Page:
[MUD-Dev] DESIGN: The game with a thousand faces

John Buehler johnbue at msn.com
Sat Apr 2 01:59:32 New Zealand Daylight Time 2005

Mike Rozak writes:
> Jhn Buehler wrote:

>> Said another way, the people who are designing virtual worlds are
>> people who like the idea of sitting at a computer for 8 hours at
>> a stretch, typing on a keyboard, using a mouse, watching a
>> monitor and listening to speakers as a form of entertainment.  It
>> suffices for them.  Such people apparently like
>> achievement-oriented games.


>> In short, change the givens and you change the outcomes.  With
>> the givens that we have, a certain type of individual is drawn to
>> be in and around the medium of the game.  And a tiny subset of
>> those people will have the will, creativity and drive to actually
>> create an experience in that medium.

> Interesting idea... to use an analogy starting over a thousand
> years ago: When the "fictional book" was first invented, the only
> people that could read were clergy and nobles, so the genres of
> fiction were religious, historic, and heroic. (Aka: Le Morte de
> Arthur) As more people could read, more genres were added,
> including romance (middle-class England in the 1700's), mystery
> (1800's), horror (1900's), and science fiction (1900's).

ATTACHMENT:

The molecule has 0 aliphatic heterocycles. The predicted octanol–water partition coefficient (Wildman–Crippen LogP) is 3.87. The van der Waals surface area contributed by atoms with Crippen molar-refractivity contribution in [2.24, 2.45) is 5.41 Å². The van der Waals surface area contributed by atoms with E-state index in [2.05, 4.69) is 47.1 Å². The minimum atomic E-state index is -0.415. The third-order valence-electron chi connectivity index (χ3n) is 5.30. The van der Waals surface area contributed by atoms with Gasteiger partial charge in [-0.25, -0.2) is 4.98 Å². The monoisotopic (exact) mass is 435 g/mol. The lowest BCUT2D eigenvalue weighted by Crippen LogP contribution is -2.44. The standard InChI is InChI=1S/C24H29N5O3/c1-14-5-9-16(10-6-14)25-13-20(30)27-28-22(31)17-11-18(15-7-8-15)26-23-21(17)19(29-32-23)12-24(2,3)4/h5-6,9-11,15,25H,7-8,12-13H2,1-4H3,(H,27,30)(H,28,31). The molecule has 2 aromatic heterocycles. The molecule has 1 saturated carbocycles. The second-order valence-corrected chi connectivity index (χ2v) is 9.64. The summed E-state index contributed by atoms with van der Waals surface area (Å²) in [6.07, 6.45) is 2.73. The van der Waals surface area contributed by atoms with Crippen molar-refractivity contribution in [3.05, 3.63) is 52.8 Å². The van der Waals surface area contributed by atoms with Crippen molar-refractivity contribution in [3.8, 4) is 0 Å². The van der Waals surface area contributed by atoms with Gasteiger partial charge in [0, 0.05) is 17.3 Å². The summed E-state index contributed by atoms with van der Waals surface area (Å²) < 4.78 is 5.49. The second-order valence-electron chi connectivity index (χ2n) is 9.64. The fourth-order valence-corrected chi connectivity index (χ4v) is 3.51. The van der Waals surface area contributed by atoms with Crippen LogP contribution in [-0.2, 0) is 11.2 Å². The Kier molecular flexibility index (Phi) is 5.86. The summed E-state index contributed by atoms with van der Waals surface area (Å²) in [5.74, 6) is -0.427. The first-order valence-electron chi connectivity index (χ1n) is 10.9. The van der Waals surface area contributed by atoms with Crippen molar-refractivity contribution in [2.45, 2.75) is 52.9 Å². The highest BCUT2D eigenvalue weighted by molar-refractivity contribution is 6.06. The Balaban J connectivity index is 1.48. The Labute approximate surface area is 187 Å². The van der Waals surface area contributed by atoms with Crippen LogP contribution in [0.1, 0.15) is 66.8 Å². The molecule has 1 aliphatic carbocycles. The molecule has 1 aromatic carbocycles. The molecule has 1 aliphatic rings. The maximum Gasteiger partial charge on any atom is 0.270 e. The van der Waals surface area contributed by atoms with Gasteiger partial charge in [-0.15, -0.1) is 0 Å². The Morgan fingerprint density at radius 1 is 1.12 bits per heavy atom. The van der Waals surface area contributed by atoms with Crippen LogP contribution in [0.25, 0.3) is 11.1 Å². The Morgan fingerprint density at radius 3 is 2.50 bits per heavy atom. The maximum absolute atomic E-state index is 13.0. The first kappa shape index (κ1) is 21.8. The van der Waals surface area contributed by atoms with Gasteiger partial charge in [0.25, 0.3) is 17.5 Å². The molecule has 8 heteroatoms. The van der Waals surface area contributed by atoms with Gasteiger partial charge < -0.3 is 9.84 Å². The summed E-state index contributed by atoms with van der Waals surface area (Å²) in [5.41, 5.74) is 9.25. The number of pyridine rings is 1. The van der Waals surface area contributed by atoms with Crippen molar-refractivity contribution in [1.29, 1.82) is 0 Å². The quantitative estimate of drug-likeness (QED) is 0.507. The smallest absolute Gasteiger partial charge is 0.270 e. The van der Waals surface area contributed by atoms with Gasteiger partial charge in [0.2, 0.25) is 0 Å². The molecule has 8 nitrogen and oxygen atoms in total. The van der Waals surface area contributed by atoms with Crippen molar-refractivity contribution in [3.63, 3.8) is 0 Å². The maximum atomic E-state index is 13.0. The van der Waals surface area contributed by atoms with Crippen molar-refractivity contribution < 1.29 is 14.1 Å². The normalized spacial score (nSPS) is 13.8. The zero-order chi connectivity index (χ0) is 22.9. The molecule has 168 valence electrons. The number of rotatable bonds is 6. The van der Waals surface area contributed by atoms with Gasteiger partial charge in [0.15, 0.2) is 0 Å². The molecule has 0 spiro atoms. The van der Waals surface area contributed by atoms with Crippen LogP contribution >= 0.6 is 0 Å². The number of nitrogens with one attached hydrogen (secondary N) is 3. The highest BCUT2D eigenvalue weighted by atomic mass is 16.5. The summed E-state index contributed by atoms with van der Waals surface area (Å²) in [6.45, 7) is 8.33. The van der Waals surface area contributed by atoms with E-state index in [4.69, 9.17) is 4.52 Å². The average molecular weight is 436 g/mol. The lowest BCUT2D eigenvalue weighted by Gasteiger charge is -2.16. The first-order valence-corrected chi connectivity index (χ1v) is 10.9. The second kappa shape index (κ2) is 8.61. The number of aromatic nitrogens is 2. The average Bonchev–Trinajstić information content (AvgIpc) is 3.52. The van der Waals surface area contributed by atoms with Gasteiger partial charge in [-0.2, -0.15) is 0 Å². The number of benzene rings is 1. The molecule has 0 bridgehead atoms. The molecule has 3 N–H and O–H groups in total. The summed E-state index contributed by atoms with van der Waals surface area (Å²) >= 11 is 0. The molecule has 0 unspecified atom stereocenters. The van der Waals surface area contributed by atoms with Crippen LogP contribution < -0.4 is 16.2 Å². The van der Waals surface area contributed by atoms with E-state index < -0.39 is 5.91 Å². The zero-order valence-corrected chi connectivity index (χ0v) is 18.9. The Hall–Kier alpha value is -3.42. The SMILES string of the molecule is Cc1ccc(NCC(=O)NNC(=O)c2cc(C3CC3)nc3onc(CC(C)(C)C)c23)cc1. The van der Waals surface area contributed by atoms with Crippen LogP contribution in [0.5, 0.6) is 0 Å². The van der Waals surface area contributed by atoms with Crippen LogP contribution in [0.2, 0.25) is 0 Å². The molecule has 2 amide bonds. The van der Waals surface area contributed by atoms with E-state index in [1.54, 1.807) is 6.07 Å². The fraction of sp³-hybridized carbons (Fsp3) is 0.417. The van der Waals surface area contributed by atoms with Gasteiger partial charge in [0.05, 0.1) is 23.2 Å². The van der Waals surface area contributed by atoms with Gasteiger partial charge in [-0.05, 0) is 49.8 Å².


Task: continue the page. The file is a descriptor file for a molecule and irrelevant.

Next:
> If this is the case, what new genres might be created as the VW
> audience expands/changes?

Anything and everything under the sun.  I figure that most people
don't want a fantasy reality.  They want a reality that is lightly
salted with fantasy.

Consider virtual worlds that are rather more mundane.  Adventure
worlds, where you can go dinosaur hunting, four wheeling in a 3"
long vehicle, hang gliding with ducks and such.  Or hobby worlds,
where you can build your own nuclear reactor, skyscraper, ocean
liner or custom home.  Or just build a wooden table in the virtual.
Virtual theme parks like Epcot Center, where as you walk into each
section of the park, you are recostumed as an individual appropriate
to the setting.  Sit and enjoy a telling of Beowulf in a Nordic
great hall.  Witness a medieval jousting tournament and possibly
even take a lash at jousting yourself (reservations required).
Design, build and race cars with others.  Or women's clothes.
Online Dating World.

The list is boundless once the technology makes the experience
interesting.  A tiny minority of people want to sit at a computer
and see their character in a virtual room that looks like a Nordic
great hall while the text of Beowulf scrolls by.  Offer the
possibilty of getting that view in first person, full field of
vision 3D with surround sound, everything done in high fidelity, and
you might very well have a hit.

The results of all this may well not be worlds per se but rather
vignettes; focused renditions of the interesting parts of a
fictional world.  Enough room to experience whatever it is that
people are after.  Just the garage, parts rooms and track for
building and racing those virtual cars.

Consider too that we may have virtual environments that are an
adjunct to the real world.  Why not have town meetings online so
that we don't have to physically visit the convention center
auditorium that can only seat half the people who want to hear what
the speakers have to say?  How about Convention World?  MUD-Dev
could hold its annual conferences there instead of on the west
coast.  It would put a damper on dinner together, but it would
permit everyone to go dinosaur hunting afterwards.

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